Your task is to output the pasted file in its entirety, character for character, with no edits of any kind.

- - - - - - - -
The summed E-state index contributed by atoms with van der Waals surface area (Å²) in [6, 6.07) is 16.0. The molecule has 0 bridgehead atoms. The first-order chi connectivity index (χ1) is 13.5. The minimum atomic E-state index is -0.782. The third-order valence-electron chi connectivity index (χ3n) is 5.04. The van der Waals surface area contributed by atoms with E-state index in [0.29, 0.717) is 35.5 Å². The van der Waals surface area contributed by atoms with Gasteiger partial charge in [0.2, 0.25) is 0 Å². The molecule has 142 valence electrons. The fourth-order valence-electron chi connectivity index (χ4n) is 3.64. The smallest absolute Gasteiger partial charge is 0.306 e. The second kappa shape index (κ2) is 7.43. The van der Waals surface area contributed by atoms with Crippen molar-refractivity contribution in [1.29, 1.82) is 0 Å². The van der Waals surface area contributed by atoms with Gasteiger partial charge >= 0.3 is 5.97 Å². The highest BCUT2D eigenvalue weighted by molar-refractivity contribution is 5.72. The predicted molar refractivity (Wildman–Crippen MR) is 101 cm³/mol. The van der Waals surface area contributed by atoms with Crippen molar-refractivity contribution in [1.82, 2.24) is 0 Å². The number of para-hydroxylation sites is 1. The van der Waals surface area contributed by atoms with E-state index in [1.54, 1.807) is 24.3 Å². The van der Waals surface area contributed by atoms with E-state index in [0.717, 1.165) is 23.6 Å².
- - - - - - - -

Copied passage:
The summed E-state index contributed by atoms with van der Waals surface area (Å²) in [6, 6.07) is 16.0. The molecule has 0 bridgehead atoms. The first-order chi connectivity index (χ1) is 13.5. The minimum atomic E-state index is -0.782. The third-order valence-electron chi connectivity index (χ3n) is 5.04. The van der Waals surface area contributed by atoms with E-state index in [0.29, 0.717) is 35.5 Å². The van der Waals surface area contributed by atoms with Gasteiger partial charge in [0.2, 0.25) is 0 Å². The molecule has 142 valence electrons. The fourth-order valence-electron chi connectivity index (χ4n) is 3.64. The smallest absolute Gasteiger partial charge is 0.306 e. The second kappa shape index (κ2) is 7.43. The van der Waals surface area contributed by atoms with Crippen molar-refractivity contribution in [1.29, 1.82) is 0 Å². The van der Waals surface area contributed by atoms with Gasteiger partial charge >= 0.3 is 5.97 Å². The highest BCUT2D eigenvalue weighted by molar-refractivity contribution is 5.72. The predicted molar refractivity (Wildman–Crippen MR) is 101 cm³/mol. The van der Waals surface area contributed by atoms with Crippen molar-refractivity contribution in [1.82, 2.24) is 0 Å². The number of para-hydroxylation sites is 1. The van der Waals surface area contributed by atoms with E-state index in [1.54, 1.807) is 24.3 Å². The van der Waals surface area contributed by atoms with E-state index in [0.717, 1.165) is 23.6 Å².